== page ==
About Aikido, How To Make The Techniques More Combat Ready
When I hear the uninformed speak about Aikido, it is generally a description of how the aikido techniques are graceful, or how they don’t work. This becomes the old disagreement, do you want form or function? This can further be understood as, do you want force or flow?
If one analyzes Aikido History, and here we are looking directly to O Sensei, one needs examine two specific martial arts. One should examine Daito Ryu Aiki Ju Jitsu, and one should inspect the techniques of the sword and spear. These are generally accepted as the two martial arts from which Aikido was created.
Daito ryu Aiki Ju Jitsu was established over 800 years ago. After a tumultuous period in Japan’s history, the samurai who had survive countless wars were gathered and asked for the most efficient techniques. They wound up with a list of over 3,000 highly workable martial techniques.
About Aikido sword and and spear techniques, these are brought together from a variety of martial schools throughout Japan. While a few of the schools could be pointed to, the fact is that techniques are shared, and there will be a commonality here. This holds true for the arts of both the sword and the spear.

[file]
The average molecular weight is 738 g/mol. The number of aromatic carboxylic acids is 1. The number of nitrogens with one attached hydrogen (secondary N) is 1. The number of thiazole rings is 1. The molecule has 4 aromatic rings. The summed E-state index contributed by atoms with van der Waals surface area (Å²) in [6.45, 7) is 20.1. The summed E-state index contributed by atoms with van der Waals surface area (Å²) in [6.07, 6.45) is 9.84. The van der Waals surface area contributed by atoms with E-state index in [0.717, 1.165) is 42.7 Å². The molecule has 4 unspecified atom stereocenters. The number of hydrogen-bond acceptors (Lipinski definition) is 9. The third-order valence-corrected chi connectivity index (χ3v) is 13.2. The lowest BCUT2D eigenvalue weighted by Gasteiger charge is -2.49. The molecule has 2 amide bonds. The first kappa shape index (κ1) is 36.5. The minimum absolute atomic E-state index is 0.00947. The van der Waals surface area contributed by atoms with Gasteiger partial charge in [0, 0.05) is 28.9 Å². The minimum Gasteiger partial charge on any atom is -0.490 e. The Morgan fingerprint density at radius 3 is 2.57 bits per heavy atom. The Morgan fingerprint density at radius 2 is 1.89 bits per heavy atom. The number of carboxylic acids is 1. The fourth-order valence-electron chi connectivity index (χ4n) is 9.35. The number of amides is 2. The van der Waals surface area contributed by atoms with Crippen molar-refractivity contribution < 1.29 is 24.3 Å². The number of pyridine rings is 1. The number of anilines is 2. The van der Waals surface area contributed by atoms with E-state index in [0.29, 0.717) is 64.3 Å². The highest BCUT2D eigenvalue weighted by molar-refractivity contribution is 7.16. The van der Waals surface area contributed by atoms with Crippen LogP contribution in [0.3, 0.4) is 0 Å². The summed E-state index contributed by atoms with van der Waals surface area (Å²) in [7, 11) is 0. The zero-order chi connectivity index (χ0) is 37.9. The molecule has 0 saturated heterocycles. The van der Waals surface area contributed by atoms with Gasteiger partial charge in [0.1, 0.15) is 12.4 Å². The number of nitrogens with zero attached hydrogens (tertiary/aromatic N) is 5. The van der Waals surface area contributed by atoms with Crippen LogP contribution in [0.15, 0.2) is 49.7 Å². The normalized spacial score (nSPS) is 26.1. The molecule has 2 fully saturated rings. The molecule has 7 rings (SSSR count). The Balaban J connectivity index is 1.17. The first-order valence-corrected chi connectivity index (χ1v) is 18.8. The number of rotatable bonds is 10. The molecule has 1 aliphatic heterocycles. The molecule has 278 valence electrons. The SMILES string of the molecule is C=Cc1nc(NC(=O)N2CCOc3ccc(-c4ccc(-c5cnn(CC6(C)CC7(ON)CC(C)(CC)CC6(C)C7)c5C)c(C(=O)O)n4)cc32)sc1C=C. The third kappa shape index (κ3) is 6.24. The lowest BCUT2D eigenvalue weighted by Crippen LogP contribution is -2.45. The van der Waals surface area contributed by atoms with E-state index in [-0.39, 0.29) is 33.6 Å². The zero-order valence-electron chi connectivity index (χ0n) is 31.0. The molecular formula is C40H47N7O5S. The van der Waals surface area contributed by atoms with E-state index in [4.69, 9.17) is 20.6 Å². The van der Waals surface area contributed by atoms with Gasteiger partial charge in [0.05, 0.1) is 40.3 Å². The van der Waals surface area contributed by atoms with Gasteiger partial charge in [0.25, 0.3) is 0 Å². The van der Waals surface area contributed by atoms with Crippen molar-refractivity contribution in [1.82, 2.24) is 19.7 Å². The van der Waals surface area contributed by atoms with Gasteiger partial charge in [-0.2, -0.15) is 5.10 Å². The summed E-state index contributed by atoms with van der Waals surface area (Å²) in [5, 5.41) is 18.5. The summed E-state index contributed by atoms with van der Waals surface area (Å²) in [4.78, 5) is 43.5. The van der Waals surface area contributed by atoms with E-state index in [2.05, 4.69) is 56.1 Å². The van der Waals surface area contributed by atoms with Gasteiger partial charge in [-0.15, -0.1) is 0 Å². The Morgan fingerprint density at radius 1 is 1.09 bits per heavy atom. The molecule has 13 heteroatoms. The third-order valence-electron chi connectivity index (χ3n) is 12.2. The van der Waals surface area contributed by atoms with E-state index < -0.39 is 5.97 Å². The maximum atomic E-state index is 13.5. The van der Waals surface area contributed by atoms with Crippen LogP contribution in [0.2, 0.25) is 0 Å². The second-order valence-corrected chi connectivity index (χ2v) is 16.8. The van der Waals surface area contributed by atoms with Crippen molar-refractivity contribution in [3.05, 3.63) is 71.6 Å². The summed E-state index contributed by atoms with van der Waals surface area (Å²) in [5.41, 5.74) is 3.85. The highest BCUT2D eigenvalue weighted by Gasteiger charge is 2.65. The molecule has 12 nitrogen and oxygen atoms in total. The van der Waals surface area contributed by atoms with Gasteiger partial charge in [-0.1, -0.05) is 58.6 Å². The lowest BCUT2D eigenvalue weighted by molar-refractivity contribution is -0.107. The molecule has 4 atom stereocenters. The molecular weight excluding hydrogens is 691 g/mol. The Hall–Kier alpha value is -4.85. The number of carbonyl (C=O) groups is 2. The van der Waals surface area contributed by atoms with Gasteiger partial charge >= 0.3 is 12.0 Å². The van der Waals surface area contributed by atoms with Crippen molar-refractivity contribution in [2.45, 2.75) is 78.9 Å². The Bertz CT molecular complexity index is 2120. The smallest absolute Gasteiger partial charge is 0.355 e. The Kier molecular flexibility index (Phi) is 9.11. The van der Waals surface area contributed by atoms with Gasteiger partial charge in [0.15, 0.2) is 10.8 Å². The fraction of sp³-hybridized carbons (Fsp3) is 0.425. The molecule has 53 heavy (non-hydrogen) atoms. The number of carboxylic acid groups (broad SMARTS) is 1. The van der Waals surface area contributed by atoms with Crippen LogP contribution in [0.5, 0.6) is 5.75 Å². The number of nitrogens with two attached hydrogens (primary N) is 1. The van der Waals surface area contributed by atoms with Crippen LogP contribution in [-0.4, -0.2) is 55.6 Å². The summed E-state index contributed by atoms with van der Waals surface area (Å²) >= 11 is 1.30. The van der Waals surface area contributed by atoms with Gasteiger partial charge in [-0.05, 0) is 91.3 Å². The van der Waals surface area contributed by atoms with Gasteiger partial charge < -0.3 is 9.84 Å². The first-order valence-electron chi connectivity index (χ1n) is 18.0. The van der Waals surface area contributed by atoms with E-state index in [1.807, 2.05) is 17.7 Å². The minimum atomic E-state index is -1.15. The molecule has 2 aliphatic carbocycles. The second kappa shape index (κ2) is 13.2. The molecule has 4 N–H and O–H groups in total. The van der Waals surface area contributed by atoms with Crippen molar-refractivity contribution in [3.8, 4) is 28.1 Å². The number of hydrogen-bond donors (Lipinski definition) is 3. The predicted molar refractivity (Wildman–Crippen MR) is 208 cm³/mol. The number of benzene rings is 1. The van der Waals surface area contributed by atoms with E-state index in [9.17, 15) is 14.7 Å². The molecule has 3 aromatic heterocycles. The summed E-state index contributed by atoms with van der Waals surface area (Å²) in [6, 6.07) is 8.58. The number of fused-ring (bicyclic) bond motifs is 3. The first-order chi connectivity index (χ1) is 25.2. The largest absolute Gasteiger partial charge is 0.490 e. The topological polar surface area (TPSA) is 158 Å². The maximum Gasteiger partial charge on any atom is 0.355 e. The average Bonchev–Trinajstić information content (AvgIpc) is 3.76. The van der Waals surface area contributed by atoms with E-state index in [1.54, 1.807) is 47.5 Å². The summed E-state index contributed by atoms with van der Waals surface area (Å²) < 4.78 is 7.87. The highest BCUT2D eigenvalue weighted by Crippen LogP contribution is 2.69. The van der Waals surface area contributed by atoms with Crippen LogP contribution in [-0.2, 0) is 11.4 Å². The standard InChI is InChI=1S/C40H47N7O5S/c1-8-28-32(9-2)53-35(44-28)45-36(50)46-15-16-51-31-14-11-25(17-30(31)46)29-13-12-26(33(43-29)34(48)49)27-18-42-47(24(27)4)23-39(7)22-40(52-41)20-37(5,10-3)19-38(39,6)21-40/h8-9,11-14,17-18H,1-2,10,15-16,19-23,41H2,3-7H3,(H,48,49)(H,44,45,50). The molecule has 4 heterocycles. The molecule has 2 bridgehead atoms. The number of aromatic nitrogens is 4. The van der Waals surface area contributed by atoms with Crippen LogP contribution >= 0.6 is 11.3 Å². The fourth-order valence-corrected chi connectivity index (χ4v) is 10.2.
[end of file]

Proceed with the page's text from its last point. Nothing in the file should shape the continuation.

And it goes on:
The direct result of this combining of Daito Ryu and sword and spear is plain to see. The attacks done in Aikido are drawn from the sword or the spear. They tend to be large and simple, and some people think that this makes Aikido inadequate as it is based on handling types of attacks one would not see on modern streets.
The defenses, again, are large. They are drawn from Daito Ryu, but they are wide arcs and curves, instead of the tight geometry one would need in modern self defense movements. This fact, of wide and large being the faulty geometry, is the key to tightening up Aikido.
Go at a slower rate of motion (in the beginning), and make the geometry of the attack tighter. Instead of the large circle of a chopping hand coming down like a sword, come off the elbow and make the circle of attack tighter, and let the defender adapt to street fast attacks. And, instead of the slow motion of the wrist grab, translate the movement into a quick fist, and let the defender learn to move in a combat manner.
These two things should cure any uninformed person who dares to think that Aikido is less than combat ready. One should, of course, take their aikido training at a slower rate, and take the time to adjust their body harmony so that there are no harmful incidents, and so that Uke can adjust to the fact that he is going to be thrown quick and fast, and not in gentle ballet fashion. These simple things accomplished, no person should ever think less about aikido again.